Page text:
IN THE FINAL HOURS leading up to this night’s program, Adam Harris is running around the Cultural Center Theater, bouncing between dressing rooms and the side-stage production area. Initially landing at Mountain Stage an as intern in 2005, Harris has been the executive producer since 2012.
“It’s not easy to explain what Mountain Stage is,” he says. “We have no boundaries when it comes to the amount of music or the styles of music we have on this show.”
In the hallway between the dressing rooms is a massive list of everyone who has played Mountain Stage. Most are well-known and acclaimed artists, with many appearing on the program before they became household names. But 40 years in, up-and-coming groups remain the show’s bread and butter.
“I hope we’re an endorsement for [rising acts], especially when they get here and see all of the artists that have come before them,” Harris says. “I hope they see it as a continuation of all the artists that have been here already.”
“Early on, there weren’t a lot of shows like us, and there’s even fewer now,” Groce adds. “It doesn’t matter what small label you’re on, who’s promoting you, or how big you are on social media, this is one place that you can say, ‘I was there’ — it gives you a certain amount of credibility.”
One of those rising acts is the North Carolina neo-soul/indie-pop band Victoria Victoria, fronted by millennial singer-songwriter Tori Elliott. She says the show’s ability to introduce new artists is its gift. “With social media and how algorithms work, certain people will hear you and certain people won’t. But with the [singular] impact of radio,” she says, “it broadens and diversifies the audience in a way that’s meaningful.”
Victoria Victoria also includes renowned guitarist Charlie Hunter, a beloved veteran of Mountain Stage who’s played it six times. His first appearance was in 1990. “In this day and age, to have anything that’s been around for 40 years, that’s still growing, and it’s actual humans playing live music? That’s pretty special in itself,” Hunter says.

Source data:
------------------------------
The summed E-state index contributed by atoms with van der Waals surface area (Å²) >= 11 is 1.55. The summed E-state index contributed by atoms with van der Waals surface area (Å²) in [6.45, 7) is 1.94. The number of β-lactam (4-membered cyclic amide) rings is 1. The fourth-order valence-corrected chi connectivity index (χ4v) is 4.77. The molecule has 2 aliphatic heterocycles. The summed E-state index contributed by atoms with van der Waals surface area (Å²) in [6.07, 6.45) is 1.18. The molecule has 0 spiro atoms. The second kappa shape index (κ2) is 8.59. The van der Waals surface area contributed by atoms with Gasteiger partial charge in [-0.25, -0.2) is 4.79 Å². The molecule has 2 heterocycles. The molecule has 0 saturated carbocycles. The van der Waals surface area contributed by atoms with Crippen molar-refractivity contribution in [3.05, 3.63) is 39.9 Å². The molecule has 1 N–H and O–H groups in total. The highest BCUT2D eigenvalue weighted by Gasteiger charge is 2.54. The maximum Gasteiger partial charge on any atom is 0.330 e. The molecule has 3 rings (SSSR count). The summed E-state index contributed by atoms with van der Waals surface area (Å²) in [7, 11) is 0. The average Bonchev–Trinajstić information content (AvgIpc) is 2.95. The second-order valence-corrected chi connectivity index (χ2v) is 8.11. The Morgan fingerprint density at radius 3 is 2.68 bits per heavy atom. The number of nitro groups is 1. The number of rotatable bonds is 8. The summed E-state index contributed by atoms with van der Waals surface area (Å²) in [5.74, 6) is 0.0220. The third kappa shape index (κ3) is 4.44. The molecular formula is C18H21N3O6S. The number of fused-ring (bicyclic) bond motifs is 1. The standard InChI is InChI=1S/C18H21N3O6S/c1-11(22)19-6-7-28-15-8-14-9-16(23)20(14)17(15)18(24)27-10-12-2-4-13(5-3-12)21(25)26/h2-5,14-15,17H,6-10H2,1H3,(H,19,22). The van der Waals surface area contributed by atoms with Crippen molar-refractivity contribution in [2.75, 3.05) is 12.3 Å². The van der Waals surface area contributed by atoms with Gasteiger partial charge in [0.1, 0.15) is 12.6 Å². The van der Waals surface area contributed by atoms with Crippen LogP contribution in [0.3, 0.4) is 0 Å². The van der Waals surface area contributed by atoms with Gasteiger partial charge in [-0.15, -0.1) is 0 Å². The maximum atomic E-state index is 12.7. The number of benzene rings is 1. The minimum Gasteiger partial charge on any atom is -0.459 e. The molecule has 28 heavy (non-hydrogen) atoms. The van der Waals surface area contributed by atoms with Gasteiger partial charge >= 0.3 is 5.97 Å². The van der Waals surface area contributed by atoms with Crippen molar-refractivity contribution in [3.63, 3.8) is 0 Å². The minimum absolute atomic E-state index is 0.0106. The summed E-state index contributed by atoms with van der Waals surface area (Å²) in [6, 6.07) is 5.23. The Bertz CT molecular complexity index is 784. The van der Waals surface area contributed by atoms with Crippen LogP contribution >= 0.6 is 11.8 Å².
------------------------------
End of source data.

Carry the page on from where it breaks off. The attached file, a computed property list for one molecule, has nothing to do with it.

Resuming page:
When Canadian singer-songwriter Julianna Riolino takes the stage with her snarling rock band, the evening’s broadcast kicks into high gear. The Toronto powerhouse roars throughout her appearance, especially during the song “Hark.”
“A lot of my heroes have played this stage — The Band, Joan Baez — so that means a lot to me,” says Riolino, who drove more than five hours with her band to play just 18 minutes on the broadcast. She’d happily do it again. “Mountain Stage, Tiny Desk, Austin City Limits, Grand Ole Opry — these are the shows where you really can kind of measure your growth,” she says.
THE CULMINATION OF EACH Mountain Stage is a ceremonial collaboration between Mattea, the house band, and all of the guests, with one final tune performed to signal the night’s end. Moments later, the parking lot of the Cultural Center Theater empties out and the spaces in front of the Empty Glass a few blocks away fill up.
A cherished dive bar where countless marquee Appalachian acts landed some of their first gigs, the Empty Glass is a beacon for many artists, including hometown Americana/folk sensation Sierra Ferrell. It’s a long-held tradition for Mountain Stage acts to perform a song or two after the show at the Empty Glass.
Ted Harrison, bassist for the Carpenter Ants, the bar’s house band, has jammed with many of the Mountain Stage acts who found themselves at the Empty Glass in the midnight hour.
“We’ve been a band since 1987. Around 1995 we started hosting the Mountain Stage post-jam,” Harrison says. “We’ve seen a lot of people in here. Jason Isbell sat in with us one time, so did Taj Mahal. Heck, Gov’t Mule came in and ended up playing a full set. There are so many precious memories.”
Following a couple rounds of drinks, Julianna Riolino and her bandmates take the stage, still riding their Mountain Stage high. The rock group borrows some instruments from the Carpenter Ants and launches into a cover of Fairport Convention’s “Come All Ye.”
As Riolino howls, the melody echoes out the front door and into the mountains surrounding the city: “Come all ye rolling minstrels, and together we will try, to rouse the spirit of the earth, and move the rolling sky.”